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‘Solo: A Star Wars Story’: The Cut Cameo You Won’t See In Ron Howard’s Finished Film

The new "Star Wars" film includes about "90 percent" of Lawrence and Jonathan Kasdan's original script, but it's missing one fun bit that originally included a very special cameo.

“Solo: A Star Wars Story”

Lucasfilm

[Editor’s note: The following contains very light spoilers for “Solo: A Star Wars Story.”]

The final cut of Ron Howard’s “Solo: A Star Wars Story” stays mostly true to the script penned by franchise regular Lawrence Kasdan and his son Jonathan, but it is missing at least one compelling scene, complete with an unexpected cameo. Asked by IndieWire in a recent interview how much of their screenplay made it to the big screen, and Lawrence Kasdan estimated about “90 percent,” though that still means that some of their original script was left on the cutting room floor.

That includes at least one scene from the first act of the film, which follows Han Solo (Alden Ehrenreich) during his early years, including a look at his young life on Corellia and his stint in the Imperial Navy. The film doesn’t show much of Han’s enlisted time, instead picking up after he’s been in the armed forces for three years and is just about to break out. Mention to the Kasdans that you wanted to see more of Han’s experience in the navy — including glimpses of the aerial training that turned him into a skilled pilot — and you’ll get a surprising answer.

“Yeah, so did we!,” Jonathan Kasdan said. “In fact, we hope, and I believe that when you finally get a Blu-ray of this movie, you’ll see a terrific scene with Han in aerial training and then getting kicked out of aerial training.”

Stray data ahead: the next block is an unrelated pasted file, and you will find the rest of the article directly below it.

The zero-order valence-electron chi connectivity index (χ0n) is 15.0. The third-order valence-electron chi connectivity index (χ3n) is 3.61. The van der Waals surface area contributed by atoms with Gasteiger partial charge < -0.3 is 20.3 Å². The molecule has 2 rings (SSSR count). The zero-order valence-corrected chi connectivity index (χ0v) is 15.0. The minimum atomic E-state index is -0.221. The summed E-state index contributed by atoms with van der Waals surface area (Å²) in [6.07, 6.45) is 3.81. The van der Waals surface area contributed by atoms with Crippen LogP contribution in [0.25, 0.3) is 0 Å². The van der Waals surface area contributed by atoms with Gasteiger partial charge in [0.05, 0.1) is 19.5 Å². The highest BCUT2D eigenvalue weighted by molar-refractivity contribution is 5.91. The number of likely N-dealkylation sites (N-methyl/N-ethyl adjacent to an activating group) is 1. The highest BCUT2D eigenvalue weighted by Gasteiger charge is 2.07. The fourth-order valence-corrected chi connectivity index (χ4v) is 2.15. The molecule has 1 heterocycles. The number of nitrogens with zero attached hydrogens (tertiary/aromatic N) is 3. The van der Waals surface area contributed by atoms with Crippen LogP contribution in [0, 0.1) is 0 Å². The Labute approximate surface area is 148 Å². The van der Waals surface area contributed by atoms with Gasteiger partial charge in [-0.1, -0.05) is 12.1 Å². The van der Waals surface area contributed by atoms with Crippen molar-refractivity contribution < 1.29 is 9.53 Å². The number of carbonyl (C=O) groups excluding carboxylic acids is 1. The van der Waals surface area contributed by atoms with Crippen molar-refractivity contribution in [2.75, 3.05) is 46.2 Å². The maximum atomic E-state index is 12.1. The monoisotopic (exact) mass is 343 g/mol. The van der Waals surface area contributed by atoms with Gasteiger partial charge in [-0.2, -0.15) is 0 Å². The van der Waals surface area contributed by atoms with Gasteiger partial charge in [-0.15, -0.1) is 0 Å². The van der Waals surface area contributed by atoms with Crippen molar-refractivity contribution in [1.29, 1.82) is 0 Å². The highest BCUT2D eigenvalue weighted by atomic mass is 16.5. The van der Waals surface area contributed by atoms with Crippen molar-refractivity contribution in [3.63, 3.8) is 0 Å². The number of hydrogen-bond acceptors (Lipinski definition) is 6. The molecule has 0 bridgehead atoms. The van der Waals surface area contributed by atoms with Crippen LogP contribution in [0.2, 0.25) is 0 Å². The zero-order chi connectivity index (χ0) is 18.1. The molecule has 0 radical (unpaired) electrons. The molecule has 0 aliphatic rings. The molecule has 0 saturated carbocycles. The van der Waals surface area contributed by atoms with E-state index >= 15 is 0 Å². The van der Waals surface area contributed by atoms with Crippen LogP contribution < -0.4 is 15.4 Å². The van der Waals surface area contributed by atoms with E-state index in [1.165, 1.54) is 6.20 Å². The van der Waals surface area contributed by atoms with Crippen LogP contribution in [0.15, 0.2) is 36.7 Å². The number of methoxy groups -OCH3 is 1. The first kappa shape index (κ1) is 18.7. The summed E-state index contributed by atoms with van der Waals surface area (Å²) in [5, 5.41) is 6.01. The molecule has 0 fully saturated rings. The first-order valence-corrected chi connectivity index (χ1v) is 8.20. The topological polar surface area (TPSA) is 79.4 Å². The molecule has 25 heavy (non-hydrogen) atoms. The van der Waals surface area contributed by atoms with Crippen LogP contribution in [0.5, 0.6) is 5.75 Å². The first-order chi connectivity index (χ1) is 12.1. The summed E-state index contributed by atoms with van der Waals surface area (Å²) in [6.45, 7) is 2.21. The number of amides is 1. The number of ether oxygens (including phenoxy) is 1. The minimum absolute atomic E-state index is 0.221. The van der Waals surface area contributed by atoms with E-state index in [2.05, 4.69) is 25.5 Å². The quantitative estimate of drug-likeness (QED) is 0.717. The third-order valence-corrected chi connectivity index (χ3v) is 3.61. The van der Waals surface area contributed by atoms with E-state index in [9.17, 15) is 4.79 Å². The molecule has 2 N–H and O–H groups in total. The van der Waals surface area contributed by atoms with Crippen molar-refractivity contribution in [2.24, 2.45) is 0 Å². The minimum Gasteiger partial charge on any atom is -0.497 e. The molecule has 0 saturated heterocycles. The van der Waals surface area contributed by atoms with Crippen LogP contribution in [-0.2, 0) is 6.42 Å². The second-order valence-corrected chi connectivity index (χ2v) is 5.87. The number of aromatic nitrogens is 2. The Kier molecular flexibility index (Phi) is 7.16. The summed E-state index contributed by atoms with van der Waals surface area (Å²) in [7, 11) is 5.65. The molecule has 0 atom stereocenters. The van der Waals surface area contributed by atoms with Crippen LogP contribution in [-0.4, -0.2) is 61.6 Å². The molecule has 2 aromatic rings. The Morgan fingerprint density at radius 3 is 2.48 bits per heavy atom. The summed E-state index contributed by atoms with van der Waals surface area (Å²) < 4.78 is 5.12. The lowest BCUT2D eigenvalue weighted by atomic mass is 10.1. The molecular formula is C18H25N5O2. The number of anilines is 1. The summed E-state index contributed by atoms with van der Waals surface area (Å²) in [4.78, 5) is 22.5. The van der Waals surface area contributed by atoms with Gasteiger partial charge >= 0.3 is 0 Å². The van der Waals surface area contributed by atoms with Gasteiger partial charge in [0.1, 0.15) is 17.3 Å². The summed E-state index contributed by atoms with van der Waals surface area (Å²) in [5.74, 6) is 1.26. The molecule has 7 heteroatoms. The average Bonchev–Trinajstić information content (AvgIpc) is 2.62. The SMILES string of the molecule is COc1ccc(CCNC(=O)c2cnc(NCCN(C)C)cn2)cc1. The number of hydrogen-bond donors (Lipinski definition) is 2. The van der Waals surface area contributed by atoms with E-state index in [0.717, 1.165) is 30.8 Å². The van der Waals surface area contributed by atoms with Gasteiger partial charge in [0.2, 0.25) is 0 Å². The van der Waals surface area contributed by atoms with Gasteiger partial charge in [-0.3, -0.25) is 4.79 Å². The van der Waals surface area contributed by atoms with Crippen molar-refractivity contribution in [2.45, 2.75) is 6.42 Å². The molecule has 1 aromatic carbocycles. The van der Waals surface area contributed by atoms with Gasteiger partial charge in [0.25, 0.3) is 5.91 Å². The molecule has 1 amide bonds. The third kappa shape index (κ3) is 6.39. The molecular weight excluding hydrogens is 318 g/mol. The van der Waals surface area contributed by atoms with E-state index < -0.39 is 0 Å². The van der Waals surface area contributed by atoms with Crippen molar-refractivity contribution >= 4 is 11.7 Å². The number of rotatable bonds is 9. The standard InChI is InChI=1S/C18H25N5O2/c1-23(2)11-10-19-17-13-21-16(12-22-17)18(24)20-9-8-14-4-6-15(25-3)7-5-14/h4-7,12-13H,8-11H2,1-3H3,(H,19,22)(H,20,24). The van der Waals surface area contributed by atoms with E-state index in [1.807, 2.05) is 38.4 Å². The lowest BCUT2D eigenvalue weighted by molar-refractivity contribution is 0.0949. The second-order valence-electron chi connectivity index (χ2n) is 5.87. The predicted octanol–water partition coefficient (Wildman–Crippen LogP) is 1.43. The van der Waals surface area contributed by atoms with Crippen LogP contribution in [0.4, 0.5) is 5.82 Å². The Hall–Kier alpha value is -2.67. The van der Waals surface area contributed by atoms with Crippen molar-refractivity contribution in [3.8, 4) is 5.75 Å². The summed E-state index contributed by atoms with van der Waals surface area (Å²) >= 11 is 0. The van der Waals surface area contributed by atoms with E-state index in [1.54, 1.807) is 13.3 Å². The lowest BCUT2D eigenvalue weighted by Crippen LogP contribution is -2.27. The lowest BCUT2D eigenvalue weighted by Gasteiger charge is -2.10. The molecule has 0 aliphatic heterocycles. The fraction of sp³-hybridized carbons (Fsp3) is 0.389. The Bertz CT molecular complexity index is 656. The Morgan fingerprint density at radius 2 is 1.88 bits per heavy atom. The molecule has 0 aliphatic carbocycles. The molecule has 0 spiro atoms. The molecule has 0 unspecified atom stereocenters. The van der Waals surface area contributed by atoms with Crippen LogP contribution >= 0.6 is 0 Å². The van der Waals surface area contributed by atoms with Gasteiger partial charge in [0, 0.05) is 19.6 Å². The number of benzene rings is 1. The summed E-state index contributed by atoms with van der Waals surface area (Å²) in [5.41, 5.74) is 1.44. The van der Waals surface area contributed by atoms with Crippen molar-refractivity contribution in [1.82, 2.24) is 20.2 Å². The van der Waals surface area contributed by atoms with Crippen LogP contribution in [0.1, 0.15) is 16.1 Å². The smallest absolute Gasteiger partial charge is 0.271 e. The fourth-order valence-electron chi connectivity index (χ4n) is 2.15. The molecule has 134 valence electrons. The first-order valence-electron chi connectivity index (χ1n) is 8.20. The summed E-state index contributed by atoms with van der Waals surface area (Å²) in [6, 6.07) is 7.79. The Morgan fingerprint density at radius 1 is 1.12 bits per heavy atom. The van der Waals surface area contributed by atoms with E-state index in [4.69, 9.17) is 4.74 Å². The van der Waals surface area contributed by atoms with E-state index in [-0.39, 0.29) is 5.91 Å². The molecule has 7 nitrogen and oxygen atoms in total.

He added with a laugh, “And ultimately, with a cameo by me. The reason I decided to do a cameo in that particular scene is we were sure it wouldn’t get cut out, and of course it did.”

Yet that little snip was apparently for the best, and even cut-from-the-film Kasdan was clear: The movie is better this way. “Ultimately, I think you would think, and all people would agree, that the trajectory of the movie is helped by not having it,” Jonathan Kasdan said. “But it is a moment that we too would have loved to see more of and really believe in.”

Even with that cut scene — and, presumably, a deeper look inside Han’s time in the armed forces, toiling for the hated Empire — the Kasdans remain enthused about the final product, one that reflects that movie they wanted to make, snipped sections and all.

“It’s very faithful to what we originally did,” Jonathan Kasdan added. “It’s very much the movie we sort of hoped it would be. Certainly, in its heart, and in its tone, and in its basic shape, but it was enhanced and enriched by all the genius people who came in and helped us and made it better and contributed to it.”

“Solo: A Star Wars Story” is in theaters now.

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